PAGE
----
|Visit Us On FB
Bluegrass & Blues
Let's take a quick look at how to adapt old time frailing banjo for music that it's not usually associated with.
While bluegrass banjo is normally played with three-finger picking the frailing strum can be easily adapted to a bluegrass setting. The only trick is to keep the feeling of a steam of eighth notes rolling through the tune.
In this example we are mixing a few standard bluegrass elements together. In the first measure we are playing a frailing variation of the "Foggy Mountain" roll. In the second measure we are playing a phantom and then a standard hammer-on in a C7 chord.
In the third measure we are playing the third and fourth strings at the third fret. If you go back to the instruction on the blues scale earlier in this book you will find that the pattern in this measure is playing with the "flat third" of the blues scale.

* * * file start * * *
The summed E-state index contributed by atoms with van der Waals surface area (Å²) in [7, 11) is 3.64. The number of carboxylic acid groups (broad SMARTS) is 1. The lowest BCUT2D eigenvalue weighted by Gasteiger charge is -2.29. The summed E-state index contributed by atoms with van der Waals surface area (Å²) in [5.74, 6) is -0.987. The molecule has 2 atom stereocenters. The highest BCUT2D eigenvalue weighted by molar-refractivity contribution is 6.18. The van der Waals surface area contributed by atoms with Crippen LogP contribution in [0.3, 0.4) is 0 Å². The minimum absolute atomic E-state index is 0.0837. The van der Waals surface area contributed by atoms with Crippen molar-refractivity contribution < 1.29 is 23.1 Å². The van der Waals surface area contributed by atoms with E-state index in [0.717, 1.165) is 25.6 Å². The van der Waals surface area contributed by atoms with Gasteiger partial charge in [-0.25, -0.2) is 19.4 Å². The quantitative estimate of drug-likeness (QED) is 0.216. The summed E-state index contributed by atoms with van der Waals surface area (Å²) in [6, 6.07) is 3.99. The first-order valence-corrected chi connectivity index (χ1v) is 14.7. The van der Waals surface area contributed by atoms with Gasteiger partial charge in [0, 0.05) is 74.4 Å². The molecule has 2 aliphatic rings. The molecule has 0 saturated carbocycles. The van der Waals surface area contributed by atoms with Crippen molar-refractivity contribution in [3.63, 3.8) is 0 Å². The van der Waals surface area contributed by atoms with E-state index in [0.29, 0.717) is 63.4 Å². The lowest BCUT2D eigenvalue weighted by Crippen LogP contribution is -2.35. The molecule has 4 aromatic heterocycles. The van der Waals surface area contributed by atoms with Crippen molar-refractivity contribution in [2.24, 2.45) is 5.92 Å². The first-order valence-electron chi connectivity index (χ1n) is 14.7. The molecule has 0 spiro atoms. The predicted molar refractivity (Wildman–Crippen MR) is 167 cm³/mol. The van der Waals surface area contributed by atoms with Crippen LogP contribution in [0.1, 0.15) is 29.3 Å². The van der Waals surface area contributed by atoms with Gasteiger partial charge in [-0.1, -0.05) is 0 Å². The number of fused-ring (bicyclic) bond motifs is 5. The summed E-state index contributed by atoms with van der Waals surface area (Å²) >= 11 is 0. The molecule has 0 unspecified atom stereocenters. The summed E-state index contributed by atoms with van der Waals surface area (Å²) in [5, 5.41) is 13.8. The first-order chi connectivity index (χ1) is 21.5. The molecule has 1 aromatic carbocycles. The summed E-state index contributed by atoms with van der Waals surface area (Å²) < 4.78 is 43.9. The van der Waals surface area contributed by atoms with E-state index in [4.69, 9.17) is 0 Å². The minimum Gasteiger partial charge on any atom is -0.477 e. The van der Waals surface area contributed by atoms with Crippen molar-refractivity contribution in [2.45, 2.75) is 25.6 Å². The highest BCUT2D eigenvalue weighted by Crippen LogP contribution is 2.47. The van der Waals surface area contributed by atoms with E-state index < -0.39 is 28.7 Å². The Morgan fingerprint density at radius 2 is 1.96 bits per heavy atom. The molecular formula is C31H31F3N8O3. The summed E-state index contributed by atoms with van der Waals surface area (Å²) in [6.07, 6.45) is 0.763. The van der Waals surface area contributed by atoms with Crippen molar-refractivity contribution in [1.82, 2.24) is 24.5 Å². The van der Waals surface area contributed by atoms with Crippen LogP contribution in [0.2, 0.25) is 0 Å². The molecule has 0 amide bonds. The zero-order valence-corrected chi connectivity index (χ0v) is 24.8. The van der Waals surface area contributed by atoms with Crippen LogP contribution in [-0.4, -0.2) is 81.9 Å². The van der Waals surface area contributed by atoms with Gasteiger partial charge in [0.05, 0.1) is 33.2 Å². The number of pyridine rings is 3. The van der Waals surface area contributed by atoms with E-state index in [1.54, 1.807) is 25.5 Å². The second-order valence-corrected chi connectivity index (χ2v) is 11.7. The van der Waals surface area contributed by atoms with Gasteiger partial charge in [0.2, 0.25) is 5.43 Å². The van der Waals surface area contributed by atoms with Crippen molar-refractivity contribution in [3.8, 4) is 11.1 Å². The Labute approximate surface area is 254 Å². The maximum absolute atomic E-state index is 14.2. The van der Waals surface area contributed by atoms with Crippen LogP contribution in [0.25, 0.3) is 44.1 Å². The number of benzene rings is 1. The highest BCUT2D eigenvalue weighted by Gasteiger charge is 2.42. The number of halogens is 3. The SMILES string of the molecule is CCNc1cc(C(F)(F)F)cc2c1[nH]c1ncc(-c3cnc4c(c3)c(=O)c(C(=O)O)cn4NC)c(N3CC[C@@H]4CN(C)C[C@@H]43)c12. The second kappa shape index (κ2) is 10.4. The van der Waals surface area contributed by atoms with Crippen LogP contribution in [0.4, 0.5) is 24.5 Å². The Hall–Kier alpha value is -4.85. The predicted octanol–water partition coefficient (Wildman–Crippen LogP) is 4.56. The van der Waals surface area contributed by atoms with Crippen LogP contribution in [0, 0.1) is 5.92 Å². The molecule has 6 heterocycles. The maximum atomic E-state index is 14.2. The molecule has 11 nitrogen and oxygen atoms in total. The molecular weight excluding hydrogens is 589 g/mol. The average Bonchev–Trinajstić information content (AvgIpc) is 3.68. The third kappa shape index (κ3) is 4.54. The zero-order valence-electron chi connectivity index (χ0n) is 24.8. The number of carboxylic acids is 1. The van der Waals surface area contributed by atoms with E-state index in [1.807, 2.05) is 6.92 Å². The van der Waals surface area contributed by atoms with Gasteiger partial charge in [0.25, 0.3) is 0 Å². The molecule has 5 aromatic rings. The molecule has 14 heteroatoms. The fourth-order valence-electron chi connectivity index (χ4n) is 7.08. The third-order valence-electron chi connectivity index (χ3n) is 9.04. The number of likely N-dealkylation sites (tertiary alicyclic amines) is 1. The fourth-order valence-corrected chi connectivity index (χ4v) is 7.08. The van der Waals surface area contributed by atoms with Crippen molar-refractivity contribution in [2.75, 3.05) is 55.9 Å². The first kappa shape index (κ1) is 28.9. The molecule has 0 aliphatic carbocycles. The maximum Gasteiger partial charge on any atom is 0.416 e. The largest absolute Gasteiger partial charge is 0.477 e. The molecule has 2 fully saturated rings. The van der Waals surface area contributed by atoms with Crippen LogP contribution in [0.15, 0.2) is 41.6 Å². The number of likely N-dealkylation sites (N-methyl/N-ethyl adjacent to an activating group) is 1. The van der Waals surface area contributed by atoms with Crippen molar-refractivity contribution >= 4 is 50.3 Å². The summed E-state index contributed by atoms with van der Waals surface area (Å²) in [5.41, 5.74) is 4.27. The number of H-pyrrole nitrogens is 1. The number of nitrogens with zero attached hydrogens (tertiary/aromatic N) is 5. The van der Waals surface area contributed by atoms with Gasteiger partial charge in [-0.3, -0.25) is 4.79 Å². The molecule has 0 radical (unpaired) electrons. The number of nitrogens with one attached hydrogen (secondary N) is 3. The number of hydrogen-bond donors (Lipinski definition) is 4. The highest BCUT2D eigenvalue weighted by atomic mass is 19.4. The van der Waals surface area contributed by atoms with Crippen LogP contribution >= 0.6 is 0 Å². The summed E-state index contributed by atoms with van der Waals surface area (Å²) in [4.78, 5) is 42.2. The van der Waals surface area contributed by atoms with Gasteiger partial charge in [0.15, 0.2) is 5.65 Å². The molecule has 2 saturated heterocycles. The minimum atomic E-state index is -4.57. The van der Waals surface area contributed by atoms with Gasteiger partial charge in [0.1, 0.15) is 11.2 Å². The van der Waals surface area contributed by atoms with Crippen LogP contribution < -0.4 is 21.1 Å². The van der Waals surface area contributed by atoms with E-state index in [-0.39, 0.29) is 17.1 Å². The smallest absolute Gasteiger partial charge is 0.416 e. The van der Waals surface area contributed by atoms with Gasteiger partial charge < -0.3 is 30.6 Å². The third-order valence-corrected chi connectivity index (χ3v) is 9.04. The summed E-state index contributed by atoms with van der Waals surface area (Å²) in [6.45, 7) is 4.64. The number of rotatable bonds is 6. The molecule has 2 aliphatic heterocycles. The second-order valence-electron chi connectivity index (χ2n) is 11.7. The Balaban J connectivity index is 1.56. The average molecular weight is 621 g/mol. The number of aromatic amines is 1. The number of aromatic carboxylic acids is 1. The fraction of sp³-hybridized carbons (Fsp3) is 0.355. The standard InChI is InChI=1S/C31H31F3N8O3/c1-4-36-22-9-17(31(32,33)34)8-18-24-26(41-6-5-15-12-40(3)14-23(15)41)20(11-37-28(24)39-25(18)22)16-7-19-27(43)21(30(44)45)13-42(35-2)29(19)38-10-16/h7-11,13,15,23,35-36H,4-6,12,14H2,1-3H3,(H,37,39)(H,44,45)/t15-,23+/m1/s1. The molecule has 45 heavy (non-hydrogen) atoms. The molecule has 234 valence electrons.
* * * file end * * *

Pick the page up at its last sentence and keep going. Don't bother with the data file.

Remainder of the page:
The licks in the second and third measures are pretty typical of how bluegrass musicians create a feeling of drive and tension in their solos. The seventh chord and the flat third fit the flow of the song like a western saddle on a goat, but mixing those clashing notes into the flow of the picking pattern creates a feeling of tension that gives the other notes in the break a sense of urgency.
The count for this example is pretty straightforward, but the phrasing of the measures can be tricky. To really make this work you are going to have to spend some time listening to and jamming with bluegrass musicians.